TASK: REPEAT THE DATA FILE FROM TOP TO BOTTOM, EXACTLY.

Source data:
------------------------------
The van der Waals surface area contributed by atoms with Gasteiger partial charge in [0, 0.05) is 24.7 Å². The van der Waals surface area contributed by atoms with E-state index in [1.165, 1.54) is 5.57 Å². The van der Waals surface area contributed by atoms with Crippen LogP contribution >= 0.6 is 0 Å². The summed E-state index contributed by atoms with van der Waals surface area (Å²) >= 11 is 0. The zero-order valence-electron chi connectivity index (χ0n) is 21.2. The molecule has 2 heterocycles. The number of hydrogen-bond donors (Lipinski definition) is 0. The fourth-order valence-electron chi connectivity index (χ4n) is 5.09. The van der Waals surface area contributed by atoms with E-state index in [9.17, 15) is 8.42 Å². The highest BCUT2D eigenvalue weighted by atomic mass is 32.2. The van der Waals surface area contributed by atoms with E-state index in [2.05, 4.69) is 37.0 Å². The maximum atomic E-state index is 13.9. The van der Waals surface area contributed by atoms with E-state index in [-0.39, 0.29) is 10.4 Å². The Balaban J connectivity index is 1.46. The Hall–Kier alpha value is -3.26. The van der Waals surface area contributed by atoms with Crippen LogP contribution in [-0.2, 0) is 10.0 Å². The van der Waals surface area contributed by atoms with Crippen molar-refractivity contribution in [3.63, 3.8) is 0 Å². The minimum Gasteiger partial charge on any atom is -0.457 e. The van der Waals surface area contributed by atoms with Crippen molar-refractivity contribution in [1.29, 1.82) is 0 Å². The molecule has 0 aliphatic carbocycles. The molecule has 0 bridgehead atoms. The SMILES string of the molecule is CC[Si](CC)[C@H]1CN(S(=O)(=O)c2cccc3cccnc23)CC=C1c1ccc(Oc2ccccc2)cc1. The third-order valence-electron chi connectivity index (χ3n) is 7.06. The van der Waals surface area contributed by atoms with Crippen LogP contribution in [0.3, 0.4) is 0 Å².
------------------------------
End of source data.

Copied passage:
The van der Waals surface area contributed by atoms with Gasteiger partial charge in [0, 0.05) is 24.7 Å². The van der Waals surface area contributed by atoms with E-state index in [1.165, 1.54) is 5.57 Å². The van der Waals surface area contributed by atoms with Crippen LogP contribution >= 0.6 is 0 Å². The summed E-state index contributed by atoms with van der Waals surface area (Å²) >= 11 is 0. The zero-order valence-electron chi connectivity index (χ0n) is 21.2. The molecule has 2 heterocycles. The number of hydrogen-bond donors (Lipinski definition) is 0. The fourth-order valence-electron chi connectivity index (χ4n) is 5.09. The van der Waals surface area contributed by atoms with E-state index in [9.17, 15) is 8.42 Å². The highest BCUT2D eigenvalue weighted by atomic mass is 32.2. The van der Waals surface area contributed by atoms with E-state index in [2.05, 4.69) is 37.0 Å². The maximum atomic E-state index is 13.9. The van der Waals surface area contributed by atoms with E-state index in [-0.39, 0.29) is 10.4 Å². The Balaban J connectivity index is 1.46. The Hall–Kier alpha value is -3.26. The van der Waals surface area contributed by atoms with Crippen LogP contribution in [-0.2, 0) is 10.0 Å². The van der Waals surface area contributed by atoms with Crippen molar-refractivity contribution in [3.63, 3.8) is 0 Å². The minimum Gasteiger partial charge on any atom is -0.457 e. The van der Waals surface area contributed by atoms with Crippen molar-refractivity contribution in [1.29, 1.82) is 0 Å². The molecule has 0 aliphatic carbocycles. The molecule has 0 bridgehead atoms. The SMILES string of the molecule is CC[Si](CC)[C@H]1CN(S(=O)(=O)c2cccc3cccnc23)CC=C1c1ccc(Oc2ccccc2)cc1. The third-order valence-electron chi connectivity index (χ3n) is 7.06. The van der Waals surface area contributed by atoms with Crippen LogP contribution in [0.3, 0.4) is 0 Å².